A short thought about the pyschogeography of the VLE(s) in my life: #JuneEdTechChallenge

So ALT have a bit of an ed tech twitter challenge for this month with of course its own hashtag #JuneEdTechChallenge. Each day people are invited to share pictures, words anything really on a phrase, topic. For day one it its “the VLE in my life” – an endless source of discussion/debate/joy/frustration for anyone who has to use one.

I don’t have a particular VLE in my life anymore – one of the advantages of being independent. In a sense I wander around the digital landscape and work with any system that clients use. Ah, the freedom I hear you say. Well maybe not.

Today I was thinking about pyschogeography. I’ve come across this field quite late, but I am exploring it more in terms of my practice as an artist. However, as I was listening to Will Self give a short overview, I couldn’t help but think about it in terms of learning environments. One of the central notions of psychogeography is the notion of the “dérive” or the drift. The notion of one drifting around an environment, in a random, not planned way. Doing that in our physical spaces is actually quite challenging, but it’s darn near impossible to do in a digital learning environment.

Our paths and pathways are designed and structured, they impose directions, keep us enclosed, close down pathways and exit points to stop us drifting away from the platform/VLE. So whilst I may wander between different VLEs, ultimately when I am in any of them, they force me to stick to their structured paths. This reminded me of a session I was part of in OER17. I can only drift when I am in open spaces.

Probably much more thinking to do around this, but it’s all I’ve got time for today. What do you think? Do we need more drifting in our VLEs or do we need to provide as much structure as possible?

The angst of time, technology and VLE sediment #altc

As an additional #hashtag activities at this year’s #alt conference, participants were asked to use the hashtags #my #altc to highlight their “best bits” of the conference.

I had high hopes for the “are learning technologies fit for purpose?”  session, however despite Lawrie saying he didn’t want this to be a re-hash of “is the VLE debate” of a few years ago, it did seem to turn into a bit of VLE bashing, with the underlying inferences that learning technologies = VLEs and they weren’t fit for purpose.  I did have to have a bit of a rant at the direction of the discussion leading to #my #altc moment

screen shot of twitter message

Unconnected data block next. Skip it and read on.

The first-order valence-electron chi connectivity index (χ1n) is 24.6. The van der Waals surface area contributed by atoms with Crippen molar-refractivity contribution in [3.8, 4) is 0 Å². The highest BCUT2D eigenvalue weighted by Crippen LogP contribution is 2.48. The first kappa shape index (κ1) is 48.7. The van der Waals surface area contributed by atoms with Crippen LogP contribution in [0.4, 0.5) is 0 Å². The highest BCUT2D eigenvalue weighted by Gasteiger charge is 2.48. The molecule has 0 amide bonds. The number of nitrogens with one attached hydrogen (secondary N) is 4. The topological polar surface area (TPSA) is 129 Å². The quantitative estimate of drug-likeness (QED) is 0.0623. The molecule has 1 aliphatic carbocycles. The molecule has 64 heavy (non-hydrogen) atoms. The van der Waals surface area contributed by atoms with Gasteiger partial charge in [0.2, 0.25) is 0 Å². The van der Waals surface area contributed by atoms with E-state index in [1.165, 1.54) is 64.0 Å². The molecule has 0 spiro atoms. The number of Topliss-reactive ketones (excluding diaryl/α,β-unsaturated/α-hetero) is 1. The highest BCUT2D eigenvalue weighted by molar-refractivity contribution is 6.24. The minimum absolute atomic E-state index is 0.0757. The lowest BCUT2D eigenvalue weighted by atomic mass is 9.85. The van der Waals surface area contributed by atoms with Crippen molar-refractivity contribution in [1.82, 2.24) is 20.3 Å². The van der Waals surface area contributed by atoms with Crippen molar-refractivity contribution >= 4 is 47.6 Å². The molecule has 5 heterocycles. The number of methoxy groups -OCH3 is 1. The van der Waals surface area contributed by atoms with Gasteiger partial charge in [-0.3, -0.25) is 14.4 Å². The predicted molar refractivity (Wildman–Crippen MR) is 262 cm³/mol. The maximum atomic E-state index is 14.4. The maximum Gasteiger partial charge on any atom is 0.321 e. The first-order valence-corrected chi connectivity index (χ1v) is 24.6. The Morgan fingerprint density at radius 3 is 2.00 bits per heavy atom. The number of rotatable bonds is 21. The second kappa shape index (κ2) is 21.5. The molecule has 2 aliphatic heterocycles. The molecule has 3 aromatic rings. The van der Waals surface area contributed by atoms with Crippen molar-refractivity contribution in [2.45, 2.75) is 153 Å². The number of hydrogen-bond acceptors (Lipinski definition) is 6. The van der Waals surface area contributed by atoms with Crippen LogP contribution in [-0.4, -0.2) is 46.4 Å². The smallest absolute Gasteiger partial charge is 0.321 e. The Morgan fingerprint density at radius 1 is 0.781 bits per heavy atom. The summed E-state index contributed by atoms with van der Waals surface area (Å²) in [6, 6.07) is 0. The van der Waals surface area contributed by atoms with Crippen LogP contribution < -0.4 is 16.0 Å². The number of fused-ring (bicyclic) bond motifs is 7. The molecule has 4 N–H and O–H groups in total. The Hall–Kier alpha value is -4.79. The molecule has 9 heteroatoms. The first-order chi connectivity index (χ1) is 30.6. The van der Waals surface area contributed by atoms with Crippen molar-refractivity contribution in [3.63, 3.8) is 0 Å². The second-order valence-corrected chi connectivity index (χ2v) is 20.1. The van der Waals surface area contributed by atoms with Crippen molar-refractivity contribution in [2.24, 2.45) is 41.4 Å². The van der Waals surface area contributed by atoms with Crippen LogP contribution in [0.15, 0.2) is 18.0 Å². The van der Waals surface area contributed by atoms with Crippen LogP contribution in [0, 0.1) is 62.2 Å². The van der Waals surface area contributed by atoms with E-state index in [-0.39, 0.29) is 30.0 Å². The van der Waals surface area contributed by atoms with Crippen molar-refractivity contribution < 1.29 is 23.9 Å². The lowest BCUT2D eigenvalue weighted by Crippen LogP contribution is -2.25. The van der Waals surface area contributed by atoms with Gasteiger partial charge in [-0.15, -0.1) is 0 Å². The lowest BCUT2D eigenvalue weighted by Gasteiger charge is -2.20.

(which did seem to go down quite well with the rest of the people at the session

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To VLE or not to VLE, that seems to always be THE question.  It is, imho, actually the elephant in the room. We have them, so can we just move on please.  It’s how we use them that’s important.  Martin Weller has a good post on the session too, and blame him for the VLE sediment phrase!

As all the keynote speakers either explicitly stated, our digital footprints, data and access are all changing.  Even our so called “learners 2.0” spoke about the ubiquity of technology in their lives but the scary moment when you have to use in “in the real world” in your job, in their case as they were trainee teachers, in the classroom. Confidence levels can swing dramatically from using digital “stuff” for your own purposes to when you have to use it in learning and teaching.  I know in my institution we have many new teaching staff who come directly from professional practice and their knowledge of “learning technology” is very limited, and based on their own experiences. What’s new there, I hear you ask dear reader. We know that all teachers just do what their favourite teachers did.  Well yes, but just now not everyone has had experience of blended, and or fully online learning. They are often still trying to figure it all out as well as cope with a very different working environment.

In the discussion the issue of time came up. Some people think this is a non starter as if someone wants to to do something,then they will make the time. Which is true to an extent. But, if staff member isn’t confident in using whatever their institutional VLE is, then the chances of them being able to find the time with increasing teaching loads gets smaller. New technologies (learning or otherwise) alone won’t solve this. If we want to create digitally confident learners and teachers we need to give time for digital experimentation and failure. A closed, (relatively) safe space such as a VLE is good place to start that.

Almost exactly a year ago I wrote a post called “Living with the VLE dictator”, a year on my thoughts are much the same. However, I do see an opportunity to reframe the debate around people digital capabilities and use of (learning) technologies not just the technologies themselves.